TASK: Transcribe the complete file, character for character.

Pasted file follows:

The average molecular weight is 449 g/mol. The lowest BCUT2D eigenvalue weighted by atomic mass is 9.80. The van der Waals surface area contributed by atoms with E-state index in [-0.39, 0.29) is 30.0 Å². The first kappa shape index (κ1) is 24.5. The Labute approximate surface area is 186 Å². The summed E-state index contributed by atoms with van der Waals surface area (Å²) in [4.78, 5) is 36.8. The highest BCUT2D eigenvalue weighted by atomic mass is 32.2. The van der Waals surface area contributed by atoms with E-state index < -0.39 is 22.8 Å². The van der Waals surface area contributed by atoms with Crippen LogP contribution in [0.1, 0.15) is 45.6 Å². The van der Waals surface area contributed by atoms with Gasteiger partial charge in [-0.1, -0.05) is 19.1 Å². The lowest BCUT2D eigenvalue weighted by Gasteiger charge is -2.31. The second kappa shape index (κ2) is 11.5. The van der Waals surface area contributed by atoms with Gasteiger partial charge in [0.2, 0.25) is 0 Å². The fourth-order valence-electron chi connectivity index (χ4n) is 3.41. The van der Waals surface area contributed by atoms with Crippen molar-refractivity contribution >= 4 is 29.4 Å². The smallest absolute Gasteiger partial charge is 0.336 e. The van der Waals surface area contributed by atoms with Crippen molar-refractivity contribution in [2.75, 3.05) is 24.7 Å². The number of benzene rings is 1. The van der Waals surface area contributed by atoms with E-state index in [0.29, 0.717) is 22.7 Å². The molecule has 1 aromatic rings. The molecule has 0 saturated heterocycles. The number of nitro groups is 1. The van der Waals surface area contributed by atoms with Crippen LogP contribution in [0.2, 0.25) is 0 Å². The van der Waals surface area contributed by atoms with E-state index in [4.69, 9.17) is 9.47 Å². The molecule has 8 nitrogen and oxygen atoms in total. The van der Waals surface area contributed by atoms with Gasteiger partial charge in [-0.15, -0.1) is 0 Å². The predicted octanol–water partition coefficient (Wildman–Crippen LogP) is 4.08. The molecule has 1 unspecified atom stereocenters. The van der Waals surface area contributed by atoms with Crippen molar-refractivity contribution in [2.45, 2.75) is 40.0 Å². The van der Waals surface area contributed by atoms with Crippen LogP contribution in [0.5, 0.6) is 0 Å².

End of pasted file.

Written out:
The average molecular weight is 449 g/mol. The lowest BCUT2D eigenvalue weighted by atomic mass is 9.80. The van der Waals surface area contributed by atoms with E-state index in [-0.39, 0.29) is 30.0 Å². The first kappa shape index (κ1) is 24.5. The Labute approximate surface area is 186 Å². The summed E-state index contributed by atoms with van der Waals surface area (Å²) in [4.78, 5) is 36.8. The highest BCUT2D eigenvalue weighted by atomic mass is 32.2. The van der Waals surface area contributed by atoms with E-state index < -0.39 is 22.8 Å². The van der Waals surface area contributed by atoms with Crippen LogP contribution in [0.1, 0.15) is 45.6 Å². The van der Waals surface area contributed by atoms with Gasteiger partial charge in [-0.1, -0.05) is 19.1 Å². The lowest BCUT2D eigenvalue weighted by Gasteiger charge is -2.31. The second kappa shape index (κ2) is 11.5. The van der Waals surface area contributed by atoms with Gasteiger partial charge in [0.2, 0.25) is 0 Å². The fourth-order valence-electron chi connectivity index (χ4n) is 3.41. The van der Waals surface area contributed by atoms with Crippen molar-refractivity contribution >= 4 is 29.4 Å². The smallest absolute Gasteiger partial charge is 0.336 e. The van der Waals surface area contributed by atoms with Crippen molar-refractivity contribution in [2.75, 3.05) is 24.7 Å². The number of benzene rings is 1. The van der Waals surface area contributed by atoms with E-state index in [0.29, 0.717) is 22.7 Å². The molecule has 1 aromatic rings. The molecule has 0 saturated heterocycles. The number of nitro groups is 1. The van der Waals surface area contributed by atoms with Crippen LogP contribution in [0.2, 0.25) is 0 Å². The van der Waals surface area contributed by atoms with E-state index in [4.69, 9.17) is 9.47 Å². The molecule has 8 nitrogen and oxygen atoms in total. The van der Waals surface area contributed by atoms with Gasteiger partial charge in [-0.15, -0.1) is 0 Å². The predicted octanol–water partition coefficient (Wildman–Crippen LogP) is 4.08. The molecule has 1 unspecified atom stereocenters. The van der Waals surface area contributed by atoms with Crippen molar-refractivity contribution in [2.45, 2.75) is 40.0 Å². The van der Waals surface area contributed by atoms with Crippen LogP contribution in [0.5, 0.6) is 0 Å².